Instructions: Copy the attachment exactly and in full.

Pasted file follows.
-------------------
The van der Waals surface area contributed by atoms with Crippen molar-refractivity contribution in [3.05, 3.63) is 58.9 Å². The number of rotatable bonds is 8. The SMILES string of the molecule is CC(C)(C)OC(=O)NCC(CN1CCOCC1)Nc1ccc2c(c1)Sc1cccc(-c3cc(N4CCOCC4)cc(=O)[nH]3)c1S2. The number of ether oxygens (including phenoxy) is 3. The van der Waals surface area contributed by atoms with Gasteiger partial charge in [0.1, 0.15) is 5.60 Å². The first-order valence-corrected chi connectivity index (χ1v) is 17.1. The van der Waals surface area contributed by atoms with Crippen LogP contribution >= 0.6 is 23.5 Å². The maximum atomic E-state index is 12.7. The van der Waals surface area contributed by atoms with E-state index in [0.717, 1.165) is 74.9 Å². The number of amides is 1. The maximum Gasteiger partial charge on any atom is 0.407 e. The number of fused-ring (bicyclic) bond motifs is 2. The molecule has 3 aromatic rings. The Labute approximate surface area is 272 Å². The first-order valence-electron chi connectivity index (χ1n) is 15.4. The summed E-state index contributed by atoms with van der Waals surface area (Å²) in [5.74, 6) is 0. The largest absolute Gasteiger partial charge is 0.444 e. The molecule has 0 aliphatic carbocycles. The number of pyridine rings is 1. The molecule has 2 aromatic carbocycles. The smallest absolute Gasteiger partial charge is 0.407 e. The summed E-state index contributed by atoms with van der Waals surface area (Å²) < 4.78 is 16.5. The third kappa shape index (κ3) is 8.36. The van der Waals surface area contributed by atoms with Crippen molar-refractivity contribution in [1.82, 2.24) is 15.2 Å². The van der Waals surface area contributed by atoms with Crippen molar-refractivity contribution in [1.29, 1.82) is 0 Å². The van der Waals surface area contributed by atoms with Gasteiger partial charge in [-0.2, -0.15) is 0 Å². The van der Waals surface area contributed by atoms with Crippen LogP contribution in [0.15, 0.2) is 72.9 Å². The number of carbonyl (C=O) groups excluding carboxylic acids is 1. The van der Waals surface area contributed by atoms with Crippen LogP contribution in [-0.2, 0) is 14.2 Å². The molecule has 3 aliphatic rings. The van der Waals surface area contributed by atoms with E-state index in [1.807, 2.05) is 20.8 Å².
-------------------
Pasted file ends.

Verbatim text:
The van der Waals surface area contributed by atoms with Crippen molar-refractivity contribution in [3.05, 3.63) is 58.9 Å². The number of rotatable bonds is 8. The SMILES string of the molecule is CC(C)(C)OC(=O)NCC(CN1CCOCC1)Nc1ccc2c(c1)Sc1cccc(-c3cc(N4CCOCC4)cc(=O)[nH]3)c1S2. The number of ether oxygens (including phenoxy) is 3. The van der Waals surface area contributed by atoms with Gasteiger partial charge in [0.1, 0.15) is 5.60 Å². The first-order valence-corrected chi connectivity index (χ1v) is 17.1. The van der Waals surface area contributed by atoms with Crippen LogP contribution >= 0.6 is 23.5 Å². The maximum atomic E-state index is 12.7. The van der Waals surface area contributed by atoms with E-state index in [0.717, 1.165) is 74.9 Å². The number of amides is 1. The maximum Gasteiger partial charge on any atom is 0.407 e. The number of fused-ring (bicyclic) bond motifs is 2. The molecule has 3 aromatic rings. The Labute approximate surface area is 272 Å². The first-order valence-electron chi connectivity index (χ1n) is 15.4. The summed E-state index contributed by atoms with van der Waals surface area (Å²) in [5.74, 6) is 0. The largest absolute Gasteiger partial charge is 0.444 e. The molecule has 0 aliphatic carbocycles. The number of pyridine rings is 1. The molecule has 2 aromatic carbocycles. The smallest absolute Gasteiger partial charge is 0.407 e. The summed E-state index contributed by atoms with van der Waals surface area (Å²) < 4.78 is 16.5. The third kappa shape index (κ3) is 8.36. The van der Waals surface area contributed by atoms with Crippen molar-refractivity contribution in [1.82, 2.24) is 15.2 Å². The van der Waals surface area contributed by atoms with Crippen molar-refractivity contribution in [1.29, 1.82) is 0 Å². The van der Waals surface area contributed by atoms with Gasteiger partial charge in [-0.2, -0.15) is 0 Å². The van der Waals surface area contributed by atoms with Crippen LogP contribution in [0.15, 0.2) is 72.9 Å². The number of carbonyl (C=O) groups excluding carboxylic acids is 1. The van der Waals surface area contributed by atoms with Crippen LogP contribution in [-0.2, 0) is 14.2 Å². The molecule has 3 aliphatic rings. The van der Waals surface area contributed by atoms with E-state index in [1.807, 2.05) is 20.8 Å².